It may sound basic, but sometimes the basics in life are the things we forget first.
Thinking ahead and plotting out everything that needs doing from cooking to the financial responsibilities are essential skills in running a kitchen.
Poor planning can result in not just bad food but a pub’s kitchen failing to meet its margins.
The best chefs know what is required for every service, making sure the day goes as smoothly as possible.
Ensure you have the right amount of stock for the number of covers you're expecting to do. If you have a large booking, then ensure the front-of-house team has asked ahead to find out whether there are any dietary requirements.
With cooking, timing is everything and vital to delivering a great service for diners and staff. Check the prep to ensure service goes without issues.
The more you can do before service, the quicker and easier things will be in the kitchen during service.
If you can pre-cook or pre-batch elements of a dish, then do so, but ensure it is safe and hygienic.
Pubs should give their team clear direction and roles through the service to help ensure that every meal is delivered as efficiently as possible.
Your kitchen, depending on the size of your brigade, is a production line and if staff are in the right sections and have been given the right jobs then service will be a smooth operation. You don't want your pastry chef switching between the pastry section and sauces.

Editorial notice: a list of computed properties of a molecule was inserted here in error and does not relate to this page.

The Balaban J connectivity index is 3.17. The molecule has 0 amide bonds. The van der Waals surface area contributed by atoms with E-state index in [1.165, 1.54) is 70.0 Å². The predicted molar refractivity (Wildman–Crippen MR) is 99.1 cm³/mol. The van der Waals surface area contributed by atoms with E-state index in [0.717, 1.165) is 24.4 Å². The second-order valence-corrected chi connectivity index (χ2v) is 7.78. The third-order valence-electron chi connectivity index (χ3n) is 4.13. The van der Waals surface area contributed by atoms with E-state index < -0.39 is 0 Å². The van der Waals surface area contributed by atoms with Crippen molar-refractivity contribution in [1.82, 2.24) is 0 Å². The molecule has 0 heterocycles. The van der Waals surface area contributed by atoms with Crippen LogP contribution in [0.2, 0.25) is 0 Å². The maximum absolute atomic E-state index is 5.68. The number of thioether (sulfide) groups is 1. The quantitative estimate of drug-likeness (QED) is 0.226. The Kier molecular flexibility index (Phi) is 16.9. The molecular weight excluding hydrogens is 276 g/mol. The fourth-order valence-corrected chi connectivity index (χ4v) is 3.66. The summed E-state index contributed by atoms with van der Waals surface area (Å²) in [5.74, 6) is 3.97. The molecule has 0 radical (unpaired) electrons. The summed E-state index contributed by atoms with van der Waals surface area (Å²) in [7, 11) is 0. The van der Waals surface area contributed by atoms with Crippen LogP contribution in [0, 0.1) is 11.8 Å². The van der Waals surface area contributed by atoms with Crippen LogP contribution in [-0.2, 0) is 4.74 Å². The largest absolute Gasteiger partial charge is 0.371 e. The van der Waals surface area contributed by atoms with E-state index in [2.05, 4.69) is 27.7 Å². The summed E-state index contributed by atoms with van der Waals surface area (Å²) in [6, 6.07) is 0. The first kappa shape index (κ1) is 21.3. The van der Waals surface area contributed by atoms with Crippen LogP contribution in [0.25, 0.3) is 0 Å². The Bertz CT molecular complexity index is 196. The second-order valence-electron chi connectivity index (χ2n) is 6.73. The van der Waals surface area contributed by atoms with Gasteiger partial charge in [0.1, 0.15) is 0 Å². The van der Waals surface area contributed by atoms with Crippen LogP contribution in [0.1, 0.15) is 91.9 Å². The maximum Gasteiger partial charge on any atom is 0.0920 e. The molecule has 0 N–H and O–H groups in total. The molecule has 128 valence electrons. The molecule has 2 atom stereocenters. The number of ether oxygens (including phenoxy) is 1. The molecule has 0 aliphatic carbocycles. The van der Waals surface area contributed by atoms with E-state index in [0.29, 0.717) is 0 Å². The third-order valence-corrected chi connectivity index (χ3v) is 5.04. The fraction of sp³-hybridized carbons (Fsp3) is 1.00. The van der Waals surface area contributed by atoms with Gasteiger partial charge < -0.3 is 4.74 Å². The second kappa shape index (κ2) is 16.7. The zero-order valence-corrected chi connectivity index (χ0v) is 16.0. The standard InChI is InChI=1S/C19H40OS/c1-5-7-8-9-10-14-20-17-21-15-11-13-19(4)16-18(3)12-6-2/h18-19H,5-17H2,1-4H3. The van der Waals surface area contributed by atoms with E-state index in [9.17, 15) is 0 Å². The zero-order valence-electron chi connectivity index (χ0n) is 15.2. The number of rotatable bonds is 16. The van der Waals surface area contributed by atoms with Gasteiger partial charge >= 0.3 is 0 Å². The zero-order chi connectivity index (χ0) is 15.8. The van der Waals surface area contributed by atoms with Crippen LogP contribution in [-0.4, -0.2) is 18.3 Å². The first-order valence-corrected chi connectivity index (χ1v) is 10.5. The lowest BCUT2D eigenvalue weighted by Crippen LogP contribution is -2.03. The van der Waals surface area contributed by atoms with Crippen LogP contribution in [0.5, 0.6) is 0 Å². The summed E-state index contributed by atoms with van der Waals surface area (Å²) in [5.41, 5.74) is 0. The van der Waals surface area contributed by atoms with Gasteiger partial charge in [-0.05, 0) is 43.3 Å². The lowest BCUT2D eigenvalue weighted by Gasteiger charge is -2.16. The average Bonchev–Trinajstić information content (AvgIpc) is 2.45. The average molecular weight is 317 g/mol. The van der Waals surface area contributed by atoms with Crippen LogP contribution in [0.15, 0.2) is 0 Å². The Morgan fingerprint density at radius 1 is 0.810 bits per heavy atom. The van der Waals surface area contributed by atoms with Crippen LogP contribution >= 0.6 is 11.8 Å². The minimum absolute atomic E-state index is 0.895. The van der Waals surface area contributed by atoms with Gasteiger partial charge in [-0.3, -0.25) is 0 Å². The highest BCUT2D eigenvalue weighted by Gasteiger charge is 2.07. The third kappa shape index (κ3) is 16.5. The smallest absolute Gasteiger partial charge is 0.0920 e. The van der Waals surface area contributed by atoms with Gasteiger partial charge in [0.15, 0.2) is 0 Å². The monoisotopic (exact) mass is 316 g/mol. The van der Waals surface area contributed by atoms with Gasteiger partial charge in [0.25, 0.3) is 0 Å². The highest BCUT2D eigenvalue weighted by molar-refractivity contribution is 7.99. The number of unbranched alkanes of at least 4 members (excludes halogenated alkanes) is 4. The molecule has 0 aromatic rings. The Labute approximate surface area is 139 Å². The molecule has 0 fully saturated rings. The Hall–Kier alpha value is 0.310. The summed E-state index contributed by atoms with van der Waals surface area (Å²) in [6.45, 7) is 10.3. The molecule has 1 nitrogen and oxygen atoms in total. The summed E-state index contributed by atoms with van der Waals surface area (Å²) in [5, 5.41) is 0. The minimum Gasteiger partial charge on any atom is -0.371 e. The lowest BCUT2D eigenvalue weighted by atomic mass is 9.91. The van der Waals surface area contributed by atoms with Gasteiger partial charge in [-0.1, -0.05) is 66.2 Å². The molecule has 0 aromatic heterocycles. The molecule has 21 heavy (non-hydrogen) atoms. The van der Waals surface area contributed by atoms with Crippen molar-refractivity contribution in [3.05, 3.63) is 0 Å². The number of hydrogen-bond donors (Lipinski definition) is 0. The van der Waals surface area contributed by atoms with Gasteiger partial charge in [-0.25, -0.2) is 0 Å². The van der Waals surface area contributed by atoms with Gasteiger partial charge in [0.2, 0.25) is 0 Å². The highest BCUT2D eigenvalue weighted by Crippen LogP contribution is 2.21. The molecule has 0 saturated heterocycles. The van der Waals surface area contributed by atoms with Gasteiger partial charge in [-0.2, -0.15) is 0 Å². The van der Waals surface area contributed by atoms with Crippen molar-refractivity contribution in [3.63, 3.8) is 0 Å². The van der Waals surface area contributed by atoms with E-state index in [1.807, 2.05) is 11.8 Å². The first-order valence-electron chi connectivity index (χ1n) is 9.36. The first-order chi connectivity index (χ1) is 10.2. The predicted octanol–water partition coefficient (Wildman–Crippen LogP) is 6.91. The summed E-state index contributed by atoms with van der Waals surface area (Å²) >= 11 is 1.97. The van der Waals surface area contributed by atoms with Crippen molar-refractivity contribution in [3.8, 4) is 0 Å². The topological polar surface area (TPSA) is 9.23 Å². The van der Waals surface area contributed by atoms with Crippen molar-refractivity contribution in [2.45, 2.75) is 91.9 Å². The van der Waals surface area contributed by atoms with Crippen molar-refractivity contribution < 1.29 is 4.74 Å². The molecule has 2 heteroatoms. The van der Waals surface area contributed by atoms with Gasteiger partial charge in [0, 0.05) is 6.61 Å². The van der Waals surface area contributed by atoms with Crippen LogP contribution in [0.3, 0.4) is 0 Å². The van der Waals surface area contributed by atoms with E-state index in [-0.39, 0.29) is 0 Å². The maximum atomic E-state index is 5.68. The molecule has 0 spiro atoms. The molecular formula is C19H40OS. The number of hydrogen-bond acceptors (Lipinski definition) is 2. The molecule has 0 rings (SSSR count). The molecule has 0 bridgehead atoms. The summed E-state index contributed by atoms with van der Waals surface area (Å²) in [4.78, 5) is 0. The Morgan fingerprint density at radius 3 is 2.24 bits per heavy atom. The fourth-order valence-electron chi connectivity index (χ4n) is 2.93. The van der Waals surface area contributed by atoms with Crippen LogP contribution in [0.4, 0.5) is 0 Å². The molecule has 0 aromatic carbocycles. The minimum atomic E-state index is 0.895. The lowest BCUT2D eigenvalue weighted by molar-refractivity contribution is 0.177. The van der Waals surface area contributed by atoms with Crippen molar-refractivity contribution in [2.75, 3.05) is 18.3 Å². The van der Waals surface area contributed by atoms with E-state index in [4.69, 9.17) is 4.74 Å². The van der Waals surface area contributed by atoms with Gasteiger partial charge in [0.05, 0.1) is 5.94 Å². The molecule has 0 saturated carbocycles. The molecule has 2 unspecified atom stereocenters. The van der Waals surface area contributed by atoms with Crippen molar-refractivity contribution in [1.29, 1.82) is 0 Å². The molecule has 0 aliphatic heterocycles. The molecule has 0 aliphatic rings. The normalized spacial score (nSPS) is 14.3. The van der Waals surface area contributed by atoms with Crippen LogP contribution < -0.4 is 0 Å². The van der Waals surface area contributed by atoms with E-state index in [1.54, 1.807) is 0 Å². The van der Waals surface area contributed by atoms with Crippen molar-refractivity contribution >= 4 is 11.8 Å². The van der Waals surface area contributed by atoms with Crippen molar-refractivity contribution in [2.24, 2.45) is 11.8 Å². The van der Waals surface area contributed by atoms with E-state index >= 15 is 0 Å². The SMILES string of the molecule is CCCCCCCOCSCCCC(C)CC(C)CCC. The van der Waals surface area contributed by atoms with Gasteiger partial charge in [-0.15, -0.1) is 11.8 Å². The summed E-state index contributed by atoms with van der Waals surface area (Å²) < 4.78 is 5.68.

By continuing to learn and keeping up to date with food trends, alongside studying cooking methods and cuisines of other cultures and experimenting with different dishes, pub chefs can constantly discover new skills and recipes to incorporate into their menus.
Eat out in places that serve food to a similar style as yours to see if they are doing things better or differently to you but, most importantly, find new and exciting venues to eat in where you can gain inspiration for your own menu.
Make this a learning activity for the whole team that can also be a treat. Rewarding your brigade after a busy season with a trip to a Michelin-starred venue could make the whole team more enthusiastic and could inspire someone to think up the next best-selling dish.
5. Quality control
Top chefs make scrutinising everything in the kitchen a priority to ensure top-quality food and service. Keep on top of basic cleaning and hygiene practices, but keep an eye on the plates as they are going to the pass.
During busier periods this is harder to do, but it is critical each plate of food goes out to the same standard when you're flat out that it does when it's a slow shift.
Many chefs spend time refining and perfecting key signature dishes, which could mean offering set menus and limited items.
Unilever has urged chefs to offer food that is the best quality, rather than creating a huge variety of dishes that don’t necessarily meet the mark.
Consumers don't want to be intimidated by their food, especially not in a pub, so make sure it is easy for them to see what they're eating.